Theophilus Hunter Holmes Bio-Sketch
QUICK FACTS (THH)
Name: Theophilus Hunter Holmes
Rank: Lieutenant General
Education: West Point
Birth Date: November 11, 1804
Birth Place: Sampson County, NC
Death Date: June 21, 1880
Death Place: Fayetteville, NC
Theophilus Hunter Holmes, born on November 11, 1804, was the son of Governor Gabriel Holmes of Sampson County. He was educated in the local schools and entered West Point in 1825.
Upon graduation in 1829, Holmes served in the army, attaining the rank of Captain in December 1838. He married Laura Wetmore in 1841. The marriage eventually produced eight children (his eldest son, his namesake and a Confederate lieutenant, would later be killed at the Battle of Malvern Hill in 1862). He participated in the Seminole War and later the Mexican War. Holmes was brevetted Major at Monterrey for his courageous conduct under fire. He served in many peacetime army posts including tours in Arkansas, Texas, and Mississippi.
Shortly following the attack on Fort Sumter, Major Holmes resigned his command of Governor’s Island in New York Harbor and was commissioned Colonel in the Confederate States Army. After working to improve defenses around coastal North Carolina, Holmes was promoted to Brigadier General by President Davis and posted to command the Department of Fredericksburg. During the Battle of First Mannassas, he commanded a brigade under General Beauregard but the Union Army was defeated before his troops were able to join the battle. He was promoted to Major General in October and thereafter assigned to the Department of North Carolina where he began organization of the North Carolina Troops that would be furnished to the Confederate Army.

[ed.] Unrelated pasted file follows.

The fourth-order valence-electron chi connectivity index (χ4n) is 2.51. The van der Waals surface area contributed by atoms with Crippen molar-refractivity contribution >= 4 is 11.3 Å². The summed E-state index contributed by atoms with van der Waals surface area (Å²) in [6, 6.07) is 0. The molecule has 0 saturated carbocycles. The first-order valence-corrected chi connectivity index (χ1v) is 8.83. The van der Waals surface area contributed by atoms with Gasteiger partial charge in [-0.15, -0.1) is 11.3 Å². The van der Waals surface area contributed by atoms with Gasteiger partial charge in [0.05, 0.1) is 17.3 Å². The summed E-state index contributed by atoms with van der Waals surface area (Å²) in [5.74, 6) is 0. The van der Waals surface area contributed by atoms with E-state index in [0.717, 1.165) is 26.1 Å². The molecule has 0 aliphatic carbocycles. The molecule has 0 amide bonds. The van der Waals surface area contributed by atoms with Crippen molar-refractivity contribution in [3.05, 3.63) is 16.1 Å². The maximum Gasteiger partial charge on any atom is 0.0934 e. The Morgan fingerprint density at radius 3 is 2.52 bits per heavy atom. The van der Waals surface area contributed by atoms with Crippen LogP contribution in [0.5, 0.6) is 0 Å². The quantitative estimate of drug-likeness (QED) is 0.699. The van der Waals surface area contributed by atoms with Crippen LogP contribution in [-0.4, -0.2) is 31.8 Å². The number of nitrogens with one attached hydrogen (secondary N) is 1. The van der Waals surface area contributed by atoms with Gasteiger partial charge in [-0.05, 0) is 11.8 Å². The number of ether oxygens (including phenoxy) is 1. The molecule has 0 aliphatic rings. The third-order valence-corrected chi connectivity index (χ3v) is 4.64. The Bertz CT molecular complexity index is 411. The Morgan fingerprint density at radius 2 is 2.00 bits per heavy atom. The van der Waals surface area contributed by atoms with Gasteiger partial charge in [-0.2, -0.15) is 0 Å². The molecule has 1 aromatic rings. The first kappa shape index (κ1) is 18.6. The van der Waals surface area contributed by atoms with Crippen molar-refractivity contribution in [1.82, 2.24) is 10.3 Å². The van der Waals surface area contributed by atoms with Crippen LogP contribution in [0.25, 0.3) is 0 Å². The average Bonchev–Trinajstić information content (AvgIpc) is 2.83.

He was then transferred back to North Carolina for a short time to help combat General Burnside’s activities on the coast. Holmes was offered promotion to Lieutenant General in the Fall of 1862 along with reassignment to the Trans-Mississippi theater. He declined the promotion but accepted command and worked to organize affairs in that department. Holmes was again offered promotion to Lieutenant General and he accepted.
By 1864, his health was declining and criticism of his performance was mounting. He was relieved of command in the west by General Kirby Smith and transferred to command of the District of Arkansas. Eventually, he was transferred back to North Carolina to command the State’s reserve troops until the end of the War. He surrendered along with General Johnston to General Sherman on April 26, 1865. He was North Carolina’s senior officer during the War.
Holmes resided near Fayetteville after the War, running a small farm until his death in 1880. He is buried in the cemetery at McPherson Presbyterian Church in Fayetteville.